Overlimit Fees: Don’t Opt In!

Sep 24, 2012 by

CARD Act signing

The CARD Act of 2009 signed into law.

Remember the Credit Card Accountability Responsibility and Disclosure (CARD) Act of 2009? The reform legislation’s aim was to “…to establish fair and transparent practices relating to the extension of credit under an open end consumer credit plan, and for other purposes.” Among the CARD Act’s major provisions is one affecting credit limit administration.

What’s a Credit Limit?

When you opened your credit card account, the card issuer established a credit limit, based loosely on your credit score and your card issuer’s educated guess of how to make the most money from you. (The card issuer doesn’t want to lend you so much that you give up, stop paying, and default, but rather just enough to make it easy for you to overspend, max out your limit, and pay lots of juicy interest and perhaps a late payment fee here and there!) Your credit limit is—in theory—the most you can borrow using the credit card.

Before CARD

Prior to the CARD Act going into effect, credit limits were a prime tool card issuers used to extract cash—in the form of “overlimit fees”—from consumers. Cardholders naturally thought that a purchase that would push them over their account limit would be declined at the cash register. Wrong! In most cases, the transaction would go through, and the card issuer would immediately ring up a $39 (typically) overlimit fee. Ka-ching!

Now’s when the fee fun really began. Cardholders would be hit with an overlimit fee if at any moment during the billing cycle they borrowed more than their card’s limit. If they didn’t pay enough on the credit card by the due date to bring the balance below the account’s credit limit, they’d get hit with the same fee the next cycle. In fact, if they paid just enough to get the balance below the credit limit, but the next cycle’s interest charges raised the balance back above the limit, they’d get hit with an overlimit fee. Since overlimit fees become part of your account balance, cardholders were also paying interest on them in later months at their regular APR. Ugly? Very.

After CARD

According to a study by the Office of the Comptroller of the Currency (I always wanted to be a “comptroller”), the CARD Act has virtually eliminated overlimit fees. The OCC concluded that the number of accounts hit with an overlimit fee at least once per year dropped from 12% pre-CARD to 1% post-CARD.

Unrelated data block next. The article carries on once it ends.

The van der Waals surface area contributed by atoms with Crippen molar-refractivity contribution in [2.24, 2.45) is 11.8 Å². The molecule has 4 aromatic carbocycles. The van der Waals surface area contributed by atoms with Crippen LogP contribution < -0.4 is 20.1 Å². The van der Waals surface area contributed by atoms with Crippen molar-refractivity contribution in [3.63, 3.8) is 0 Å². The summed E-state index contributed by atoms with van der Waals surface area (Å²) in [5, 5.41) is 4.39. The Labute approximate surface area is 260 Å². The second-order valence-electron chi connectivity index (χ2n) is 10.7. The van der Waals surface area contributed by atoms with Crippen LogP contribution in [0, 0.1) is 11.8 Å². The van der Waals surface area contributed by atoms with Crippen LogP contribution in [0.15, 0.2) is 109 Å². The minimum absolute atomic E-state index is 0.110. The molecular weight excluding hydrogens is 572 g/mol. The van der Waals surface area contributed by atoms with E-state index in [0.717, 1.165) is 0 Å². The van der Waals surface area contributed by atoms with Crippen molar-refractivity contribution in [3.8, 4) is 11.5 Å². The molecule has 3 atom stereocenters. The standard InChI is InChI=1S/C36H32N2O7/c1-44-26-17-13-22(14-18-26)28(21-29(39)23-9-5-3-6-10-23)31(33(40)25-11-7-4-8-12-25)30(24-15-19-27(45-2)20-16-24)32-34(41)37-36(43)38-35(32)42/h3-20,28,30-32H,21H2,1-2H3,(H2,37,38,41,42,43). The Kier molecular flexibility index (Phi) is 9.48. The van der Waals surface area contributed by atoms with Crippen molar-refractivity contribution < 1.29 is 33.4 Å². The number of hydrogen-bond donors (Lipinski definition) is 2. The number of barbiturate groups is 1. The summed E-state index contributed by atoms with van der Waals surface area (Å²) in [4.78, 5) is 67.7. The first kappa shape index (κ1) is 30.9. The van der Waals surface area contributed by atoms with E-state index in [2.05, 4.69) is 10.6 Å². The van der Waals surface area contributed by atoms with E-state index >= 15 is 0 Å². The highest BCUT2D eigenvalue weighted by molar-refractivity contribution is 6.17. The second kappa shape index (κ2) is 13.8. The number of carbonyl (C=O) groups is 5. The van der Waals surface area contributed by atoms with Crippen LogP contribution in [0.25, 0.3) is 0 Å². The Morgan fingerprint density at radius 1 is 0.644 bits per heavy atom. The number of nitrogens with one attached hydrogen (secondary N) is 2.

Careful Not to Opt-In to Overlimit Fees!

But does the CARD Act and consequent forced change in card issuer behavior mean that your overlimit purchase will now be turned down at the cash register? Not necessarily! The OCC says all of the nine largest credit card issuers continue to process some overlimit transactions. And a Consumer Finance Protection Bureau industry survey found that three of the top nine issuers still charge overlimit fees, if the cardholder opts in to allowing overlimit transactions to be processed.

The CARD Act requires card issuers to offer consumers the option of having a fixed credit limit that cannot be exceeded.  Unless you opt in to allowing processing of overlimit transactions, you cannot be charged an overlimit fee. But you may have been seduced by your issuer into opting in to overlimit transaction process, and thus overlimit fees. Envisioning the embarrassment and inconvenience of your credit card being turned down at the cash register, you may have opted in to overlimit transaction processing without understanding you were also at the same time giving your card issuer permission to charge you an overlimit fee!

Check With Your Issuer

If you’re like me, you have little idea whether you’ve opted in to overlimit transaction processing. Just phone your card issuer and ask. If you did opt in, tell them you want to opt out—you want overlimit transactions to be turned down at the cash register. You’ll get two benefits: 1) You’ll never be hit with an overlimit fee, and 2) your credit card debt is automatically braked at your credit limit.

Don’t Passively Accept Credit Limit Increases!

And on the topic of credit limits, if you get one of those ego-stroking letters from your credit card issuer warmly acknowledging your good citizenship and announcing your reward—a new, higher credit limit—take a moment to reflect:

  • Do you need more credit?
  • Between you and the credit card issuer, who’s the credit limit boost most likely to help or hurt?
  • Isn’t the letter intentionally designed to present the new, higher limit as a status symbol, to undermine your good common sense about credit?

Just because you’re offered more credit doesn’t mean you must accept! If you don’t need it, call your issuer and decline the increase. (And by “need” I don’t mean you want to allow yourself to spend beyond your means!) If the issuer refuses, tell them—and mean it—that you’ll close the account if your limit is raised against your wishes. You’re the customer, which means you’re always right—right?

How About You?

Since the CARD Act became law in 2009, have you gone over your card’s limit and been charged a fee? Has your credit limit been raised without you asking for more credit?

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